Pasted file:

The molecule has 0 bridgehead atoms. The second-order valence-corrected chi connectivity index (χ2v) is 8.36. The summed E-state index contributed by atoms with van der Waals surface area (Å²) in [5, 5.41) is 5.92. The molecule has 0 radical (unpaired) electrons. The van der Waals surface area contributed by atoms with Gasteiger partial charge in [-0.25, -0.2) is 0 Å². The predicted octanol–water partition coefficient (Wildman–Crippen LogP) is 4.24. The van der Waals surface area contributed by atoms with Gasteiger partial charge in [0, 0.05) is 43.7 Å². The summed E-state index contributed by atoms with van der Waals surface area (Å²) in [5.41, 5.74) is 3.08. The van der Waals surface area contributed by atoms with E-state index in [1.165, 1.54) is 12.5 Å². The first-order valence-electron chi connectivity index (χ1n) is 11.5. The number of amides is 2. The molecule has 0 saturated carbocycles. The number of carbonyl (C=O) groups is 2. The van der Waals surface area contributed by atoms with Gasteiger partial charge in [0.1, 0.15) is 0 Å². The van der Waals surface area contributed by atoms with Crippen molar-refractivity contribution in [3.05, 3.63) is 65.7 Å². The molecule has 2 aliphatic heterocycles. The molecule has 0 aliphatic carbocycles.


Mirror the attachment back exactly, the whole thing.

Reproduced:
The molecule has 0 bridgehead atoms. The second-order valence-corrected chi connectivity index (χ2v) is 8.36. The summed E-state index contributed by atoms with van der Waals surface area (Å²) in [5, 5.41) is 5.92. The molecule has 0 radical (unpaired) electrons. The van der Waals surface area contributed by atoms with Gasteiger partial charge in [-0.25, -0.2) is 0 Å². The predicted octanol–water partition coefficient (Wildman–Crippen LogP) is 4.24. The van der Waals surface area contributed by atoms with Gasteiger partial charge in [0, 0.05) is 43.7 Å². The summed E-state index contributed by atoms with van der Waals surface area (Å²) in [5.41, 5.74) is 3.08. The van der Waals surface area contributed by atoms with E-state index in [1.165, 1.54) is 12.5 Å². The first-order valence-electron chi connectivity index (χ1n) is 11.5. The number of amides is 2. The molecule has 0 saturated carbocycles. The number of carbonyl (C=O) groups is 2. The van der Waals surface area contributed by atoms with Gasteiger partial charge in [0.1, 0.15) is 0 Å². The van der Waals surface area contributed by atoms with Crippen molar-refractivity contribution in [3.05, 3.63) is 65.7 Å². The molecule has 2 aliphatic heterocycles. The molecule has 0 aliphatic carbocycles.